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“Alternate web browsers are openly encouraged in the Windows Phone Marketplace”

It’s time to bring some closure to the Surfy story from today. Brandon Watson of Microsoft has been nice enough to leave a comment on our earlier post as follows:

I wanted to add something here, as I run the developer platform team for Windows Phone. There was a tester error while reviewing “Surfy” where the app’s functionality was misinterpreted as a different test case. As a result, the app was incorrectly failed. To be clear, alternate web browsers are openly encouraged in the Windows Phone Marketplace. Mistakes happen from time to time, and we have already followed up with the developer to correct this. Surf Cube and Metro Browser are just 2 browsers already on the platform.

As a matter of course, however, we would like to point out that test case 2.1 doesn’t refer to disallowing alternative browsers or rejection due to app primary functionality being a browser experience.

2.1 Your application must be fully functional when acquired from the Windows Phone Marketplace (except for additional data as permitted below), and may not require the user to pay, within the application experience and outside of Windows Phone Marketplace, to activate, unlock, or extend usage of the application. However, applications that do not appear in the Games Hub or are not commonly or elsewhere classified as a game may enable access to additional content for which payment is made outside of Windows Phone Marketplace if you have a pre-existing billing relationship with the user or you require the user to establish a new billing relationship via a web browser.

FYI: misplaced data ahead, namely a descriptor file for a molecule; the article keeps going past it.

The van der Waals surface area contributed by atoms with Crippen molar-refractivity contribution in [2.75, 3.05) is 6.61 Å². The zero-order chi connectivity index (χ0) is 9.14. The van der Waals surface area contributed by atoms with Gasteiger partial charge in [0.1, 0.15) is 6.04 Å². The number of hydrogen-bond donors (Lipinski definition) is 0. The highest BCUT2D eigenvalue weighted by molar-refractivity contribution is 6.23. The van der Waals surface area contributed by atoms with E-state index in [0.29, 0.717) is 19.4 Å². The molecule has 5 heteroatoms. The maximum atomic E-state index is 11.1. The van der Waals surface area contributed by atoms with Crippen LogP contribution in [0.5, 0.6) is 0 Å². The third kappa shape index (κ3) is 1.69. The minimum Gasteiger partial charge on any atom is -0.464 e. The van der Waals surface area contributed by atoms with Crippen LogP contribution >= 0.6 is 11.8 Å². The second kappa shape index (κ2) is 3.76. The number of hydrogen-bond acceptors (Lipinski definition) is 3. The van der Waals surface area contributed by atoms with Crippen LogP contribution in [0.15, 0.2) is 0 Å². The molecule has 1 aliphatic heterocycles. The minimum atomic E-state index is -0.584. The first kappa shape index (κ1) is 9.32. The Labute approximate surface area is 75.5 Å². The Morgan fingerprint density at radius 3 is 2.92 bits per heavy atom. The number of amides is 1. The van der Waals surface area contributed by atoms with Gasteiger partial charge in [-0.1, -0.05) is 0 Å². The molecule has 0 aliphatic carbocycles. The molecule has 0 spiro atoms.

Of course, I want to thank Brandon for taking the time to clarify all of this. I also want to note that Surfy is in fact IE based, so it’s IE within a frame. I’m still curious to see if anyone brings a browser with a different engine at its core. Anyway, for now I’m glad to see that this is all a misunderstanding and this was not an attempt to keep a browser out of the Marketplace.